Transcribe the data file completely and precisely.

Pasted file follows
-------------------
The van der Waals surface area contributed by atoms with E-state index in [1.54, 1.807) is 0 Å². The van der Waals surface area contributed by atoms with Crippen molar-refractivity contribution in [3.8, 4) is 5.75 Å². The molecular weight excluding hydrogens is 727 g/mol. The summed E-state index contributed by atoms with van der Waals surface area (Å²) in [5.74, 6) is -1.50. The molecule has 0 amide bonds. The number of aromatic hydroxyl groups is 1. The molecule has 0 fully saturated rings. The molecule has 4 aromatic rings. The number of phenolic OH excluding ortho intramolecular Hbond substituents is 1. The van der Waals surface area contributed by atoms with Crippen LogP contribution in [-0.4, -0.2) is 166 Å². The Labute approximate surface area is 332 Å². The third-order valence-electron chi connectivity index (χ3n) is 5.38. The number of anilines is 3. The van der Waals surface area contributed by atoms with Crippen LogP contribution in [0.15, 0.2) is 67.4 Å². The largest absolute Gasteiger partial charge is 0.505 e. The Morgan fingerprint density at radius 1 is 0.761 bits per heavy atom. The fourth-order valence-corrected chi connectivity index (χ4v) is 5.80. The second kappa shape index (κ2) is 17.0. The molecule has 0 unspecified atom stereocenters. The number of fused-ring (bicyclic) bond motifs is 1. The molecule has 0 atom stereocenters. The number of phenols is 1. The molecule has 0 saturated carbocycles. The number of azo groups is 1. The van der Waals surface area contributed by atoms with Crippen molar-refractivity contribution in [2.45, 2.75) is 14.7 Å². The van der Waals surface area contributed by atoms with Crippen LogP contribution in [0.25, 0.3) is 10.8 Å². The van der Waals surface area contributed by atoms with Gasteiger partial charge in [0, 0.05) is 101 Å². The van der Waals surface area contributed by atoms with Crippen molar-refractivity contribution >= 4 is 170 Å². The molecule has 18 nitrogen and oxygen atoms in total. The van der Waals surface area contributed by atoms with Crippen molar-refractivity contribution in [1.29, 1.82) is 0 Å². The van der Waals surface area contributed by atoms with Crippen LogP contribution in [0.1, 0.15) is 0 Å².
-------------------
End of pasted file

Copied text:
The van der Waals surface area contributed by atoms with E-state index in [1.54, 1.807) is 0 Å². The van der Waals surface area contributed by atoms with Crippen molar-refractivity contribution in [3.8, 4) is 5.75 Å². The molecular weight excluding hydrogens is 727 g/mol. The summed E-state index contributed by atoms with van der Waals surface area (Å²) in [5.74, 6) is -1.50. The molecule has 0 amide bonds. The number of aromatic hydroxyl groups is 1. The molecule has 0 fully saturated rings. The molecule has 4 aromatic rings. The number of phenolic OH excluding ortho intramolecular Hbond substituents is 1. The van der Waals surface area contributed by atoms with Crippen LogP contribution in [-0.4, -0.2) is 166 Å². The Labute approximate surface area is 332 Å². The third-order valence-electron chi connectivity index (χ3n) is 5.38. The number of anilines is 3. The van der Waals surface area contributed by atoms with Crippen LogP contribution in [0.15, 0.2) is 67.4 Å². The largest absolute Gasteiger partial charge is 0.505 e. The Morgan fingerprint density at radius 1 is 0.761 bits per heavy atom. The fourth-order valence-corrected chi connectivity index (χ4v) is 5.80. The second kappa shape index (κ2) is 17.0. The molecule has 0 unspecified atom stereocenters. The number of fused-ring (bicyclic) bond motifs is 1. The molecule has 0 atom stereocenters. The number of phenols is 1. The molecule has 0 saturated carbocycles. The number of azo groups is 1. The van der Waals surface area contributed by atoms with Crippen molar-refractivity contribution in [2.45, 2.75) is 14.7 Å². The van der Waals surface area contributed by atoms with Crippen LogP contribution in [0.25, 0.3) is 10.8 Å². The van der Waals surface area contributed by atoms with Gasteiger partial charge in [0, 0.05) is 101 Å². The van der Waals surface area contributed by atoms with Crippen molar-refractivity contribution >= 4 is 170 Å². The molecule has 18 nitrogen and oxygen atoms in total. The van der Waals surface area contributed by atoms with Crippen molar-refractivity contribution in [1.29, 1.82) is 0 Å². The van der Waals surface area contributed by atoms with Crippen LogP contribution in [0.1, 0.15) is 0 Å².